Top renting group revealed to be families

The UK’s most common household type for renting in the private sector has been revealed to be families for the first time.

The findings come from the National Landlords’ Association which shows that increasing numbers of landlords are now letting homes to families with children. They now make up 48% of the sector.

Families are followed closely behind by young couples who account for 47% of the private rented sector.

The research reveals a shift over the last four years when young singles made up 53% of the private rental market, followed by young couples and then families with children.

Nearly 5 million households in the private rented sector


The NLA also reveals that there are nearly 5 million households in the private rented sector and, according to the English Housing Survey, the proportion in the sector that are families has risen to 37% last year, from 30% in 2005.

The NLA’s chief executive, Richard Lambert, said the research revealed the contrast between the belief that renting is only a stopgap and something ‘to be tolerated’ until the renter bought their home and the modern trend of renting because people cannot afford to buy.

He added: “There is, however, a rogue element in private housing ruining the experience for too many people but most of the country’s 11 million private renters have a flexible and inclusive option that works for them and their current circumstances.

“There’s growing evidence that renting is not an obstacle for calling somewhere home and putting down roots. Most landlords want stable, good long-term tenancies and our findings show that more are receptive to helping families make their home in the country’s private rented sector.”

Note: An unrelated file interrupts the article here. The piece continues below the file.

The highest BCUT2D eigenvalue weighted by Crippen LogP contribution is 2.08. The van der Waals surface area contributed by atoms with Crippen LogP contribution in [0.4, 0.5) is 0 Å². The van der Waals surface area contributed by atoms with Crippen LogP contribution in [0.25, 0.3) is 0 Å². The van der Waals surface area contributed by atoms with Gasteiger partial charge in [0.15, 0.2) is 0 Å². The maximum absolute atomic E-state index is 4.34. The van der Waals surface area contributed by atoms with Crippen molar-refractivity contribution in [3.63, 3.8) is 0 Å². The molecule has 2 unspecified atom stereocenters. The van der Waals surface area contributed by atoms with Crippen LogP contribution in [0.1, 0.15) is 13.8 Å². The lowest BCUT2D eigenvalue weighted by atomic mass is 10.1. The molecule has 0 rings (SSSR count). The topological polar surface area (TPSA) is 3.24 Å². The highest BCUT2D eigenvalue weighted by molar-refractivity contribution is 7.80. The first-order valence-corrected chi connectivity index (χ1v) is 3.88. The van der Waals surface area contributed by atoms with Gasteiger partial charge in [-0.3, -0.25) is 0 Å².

Landlords in Scotland lose £3,800 every year


Meanwhile, according to the latest buy to let index for Scotland, landlords there are seeing their returns decline to a point where they’re losing £3,800 every year.

According to Your Move, the index reveals that higher taxes on buy to let properties and falling house prices have led to returns falling for Scottish landlords.

In the year to May, annual returns in Scotland fell by 2.2% which means, in absolute terms, the average landlord has seen a loss on paper of £3,782 over the past year.

Tax surcharge being placed on buy to let properties


Brian Moran, Your Move Scotland’s lettings director, pointed to new legislation in Scotland which saw a tax surcharge being placed on buy to let properties which is forcing rents up.

He said: “The tax hike is leading to a shortage of homes to rent when compared with the housing demand as it has dissuaded landlords from investing.

“The limited supply of rented properties means potential tenants are now competing to secure homes and pushing up rents.”


About S Thompson

Simon Thompson is Editor of Landlord News and CEO of

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